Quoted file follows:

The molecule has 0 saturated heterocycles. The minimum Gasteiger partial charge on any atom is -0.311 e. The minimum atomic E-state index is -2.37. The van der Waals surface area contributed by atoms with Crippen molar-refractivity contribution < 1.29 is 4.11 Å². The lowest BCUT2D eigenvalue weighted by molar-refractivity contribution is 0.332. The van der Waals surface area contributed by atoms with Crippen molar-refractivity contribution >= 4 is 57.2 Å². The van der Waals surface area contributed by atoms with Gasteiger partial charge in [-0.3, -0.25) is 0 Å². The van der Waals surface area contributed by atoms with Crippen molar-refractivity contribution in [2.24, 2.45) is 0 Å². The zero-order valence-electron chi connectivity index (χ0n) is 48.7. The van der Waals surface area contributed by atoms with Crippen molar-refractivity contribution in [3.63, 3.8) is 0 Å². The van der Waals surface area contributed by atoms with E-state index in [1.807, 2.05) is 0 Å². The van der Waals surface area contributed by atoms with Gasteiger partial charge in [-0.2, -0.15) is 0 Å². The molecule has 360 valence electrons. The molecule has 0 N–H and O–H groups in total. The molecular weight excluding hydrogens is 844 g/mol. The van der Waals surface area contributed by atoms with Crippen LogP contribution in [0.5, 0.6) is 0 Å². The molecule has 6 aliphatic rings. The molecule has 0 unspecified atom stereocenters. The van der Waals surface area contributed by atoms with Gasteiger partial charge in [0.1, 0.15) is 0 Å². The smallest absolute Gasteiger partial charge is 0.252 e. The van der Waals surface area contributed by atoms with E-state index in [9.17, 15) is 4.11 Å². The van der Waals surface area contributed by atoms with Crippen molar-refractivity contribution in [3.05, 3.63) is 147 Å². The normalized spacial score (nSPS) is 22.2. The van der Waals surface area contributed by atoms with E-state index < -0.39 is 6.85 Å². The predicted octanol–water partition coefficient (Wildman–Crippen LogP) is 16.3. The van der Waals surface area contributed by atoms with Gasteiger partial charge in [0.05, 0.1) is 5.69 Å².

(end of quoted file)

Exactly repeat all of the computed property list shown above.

The molecule has 0 saturated heterocycles. The minimum Gasteiger partial charge on any atom is -0.311 e. The minimum atomic E-state index is -2.37. The van der Waals surface area contributed by atoms with Crippen molar-refractivity contribution < 1.29 is 4.11 Å². The lowest BCUT2D eigenvalue weighted by molar-refractivity contribution is 0.332. The van der Waals surface area contributed by atoms with Crippen molar-refractivity contribution >= 4 is 57.2 Å². The van der Waals surface area contributed by atoms with Gasteiger partial charge in [-0.3, -0.25) is 0 Å². The van der Waals surface area contributed by atoms with Crippen molar-refractivity contribution in [2.24, 2.45) is 0 Å². The zero-order valence-electron chi connectivity index (χ0n) is 48.7. The van der Waals surface area contributed by atoms with Crippen molar-refractivity contribution in [3.63, 3.8) is 0 Å². The van der Waals surface area contributed by atoms with E-state index in [1.807, 2.05) is 0 Å². The van der Waals surface area contributed by atoms with Gasteiger partial charge in [-0.2, -0.15) is 0 Å². The molecule has 360 valence electrons. The molecule has 0 N–H and O–H groups in total. The molecular weight excluding hydrogens is 844 g/mol. The van der Waals surface area contributed by atoms with Crippen LogP contribution in [0.5, 0.6) is 0 Å². The molecule has 6 aliphatic rings. The molecule has 0 unspecified atom stereocenters. The van der Waals surface area contributed by atoms with Gasteiger partial charge in [0.1, 0.15) is 0 Å². The smallest absolute Gasteiger partial charge is 0.252 e. The van der Waals surface area contributed by atoms with E-state index in [9.17, 15) is 4.11 Å². The van der Waals surface area contributed by atoms with Crippen molar-refractivity contribution in [3.05, 3.63) is 147 Å². The normalized spacial score (nSPS) is 22.2. The van der Waals surface area contributed by atoms with E-state index < -0.39 is 6.85 Å². The predicted octanol–water partition coefficient (Wildman–Crippen LogP) is 16.3. The van der Waals surface area contributed by atoms with Gasteiger partial charge in [0.05, 0.1) is 5.69 Å².